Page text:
Blockchain – Piecing it all together
It’s the supposed buzzword of 2018 and it’s being touted as the future of almost everything, but what actually is Blockchain and do you need to know about it?
Before I delve into the detail, it’s worth considering the changes we are seeing both economically and socially throughout the world.
We live in a society where we are moving from trusting institutions and beginning to place our trust in strangers. Instead of hotel chains we use someone’s house with Airbnb. Instead of taxi companies we ride in an Uber. You can even leave your dog with a stranger whilst you’re away on holiday, rather than going to a traditional kennel. These all form part of the so-called sharing economy which is shaping the way we interact and transact with one another on a daily basis. It allows people to monetise their assets that are being underutilised. One example I particularly like is the tool share scheme, where neighbours share power tools, rather than each having a cordless drill that sits in the tool shed for 99% of the year. This more efficient use of such goods is perhaps, along with Amazon, why more businesses are beginning to struggle. The obsession with ownership of possessions and assets is reducing, replaced by an attitude for rental or borrowing.
So if strangers are replacing the need for institutions in some of these examples, how far could this ideology extend?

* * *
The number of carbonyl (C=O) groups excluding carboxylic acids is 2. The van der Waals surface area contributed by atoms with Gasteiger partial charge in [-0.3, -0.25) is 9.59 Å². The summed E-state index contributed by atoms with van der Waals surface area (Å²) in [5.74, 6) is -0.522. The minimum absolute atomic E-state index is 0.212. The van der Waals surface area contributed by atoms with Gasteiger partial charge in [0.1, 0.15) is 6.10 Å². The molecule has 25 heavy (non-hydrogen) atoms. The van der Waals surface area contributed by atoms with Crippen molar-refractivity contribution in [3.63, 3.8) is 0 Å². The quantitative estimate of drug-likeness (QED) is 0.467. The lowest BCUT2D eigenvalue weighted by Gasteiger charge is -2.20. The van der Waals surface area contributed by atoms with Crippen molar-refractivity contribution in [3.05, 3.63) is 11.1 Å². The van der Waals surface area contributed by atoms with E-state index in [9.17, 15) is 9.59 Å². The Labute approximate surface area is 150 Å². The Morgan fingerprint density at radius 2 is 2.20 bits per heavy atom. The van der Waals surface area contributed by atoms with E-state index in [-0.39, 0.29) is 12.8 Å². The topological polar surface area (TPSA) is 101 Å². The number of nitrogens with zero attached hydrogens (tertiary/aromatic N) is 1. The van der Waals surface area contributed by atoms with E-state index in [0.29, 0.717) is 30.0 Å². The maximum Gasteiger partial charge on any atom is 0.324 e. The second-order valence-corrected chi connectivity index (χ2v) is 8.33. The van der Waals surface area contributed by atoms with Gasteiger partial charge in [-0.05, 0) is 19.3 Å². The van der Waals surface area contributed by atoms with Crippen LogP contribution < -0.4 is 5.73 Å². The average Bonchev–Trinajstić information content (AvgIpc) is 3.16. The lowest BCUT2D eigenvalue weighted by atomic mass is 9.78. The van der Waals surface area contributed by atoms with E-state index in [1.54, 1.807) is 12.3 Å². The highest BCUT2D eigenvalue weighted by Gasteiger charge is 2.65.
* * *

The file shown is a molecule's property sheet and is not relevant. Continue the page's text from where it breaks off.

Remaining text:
This is where Blockchain comes in.
Simply put, or as simple as possible, Blockchain is a digital public ledger which contains a record of transactions. This digital public ledger is exactly what it says on the tin; a record of transactions kept on a network which no “one person” or entity controls. This decentralisation of records allows everyone in the network to see and access them so it can be updated constantly and transactions can occur on a peer-to-peer basis.
Most people by now will have heard of Bitcoin, which is a form of cryptocurrency. Blockchain is the system behind cryptocurrency and allows bitcoin to work. Bitcoin is a means of two people transacting without the involvement of an institution, such as a bank. For example, I want to make a payment from my bank account to a supplier’s bank account. I have to instruct my bank to take money out of my account and send it across to their bank account. This requires the two banks to talk to each other, there are some verification processes and then depending on the method of transfer the transaction will happen perhaps in a couple of hours or a couple of days. Blockchain removes the need for the two banks in this transaction. The currency is transferred instantly from me to my supplier with a record of this transaction then stored on the public network as a completely traceable and trackable record. Unlike a bank, where the transaction would be stored on their network or system, this record is kept as a block, linked to all the related transactions in a chain (hence the name Blockchain), stored on the network for anyone to access.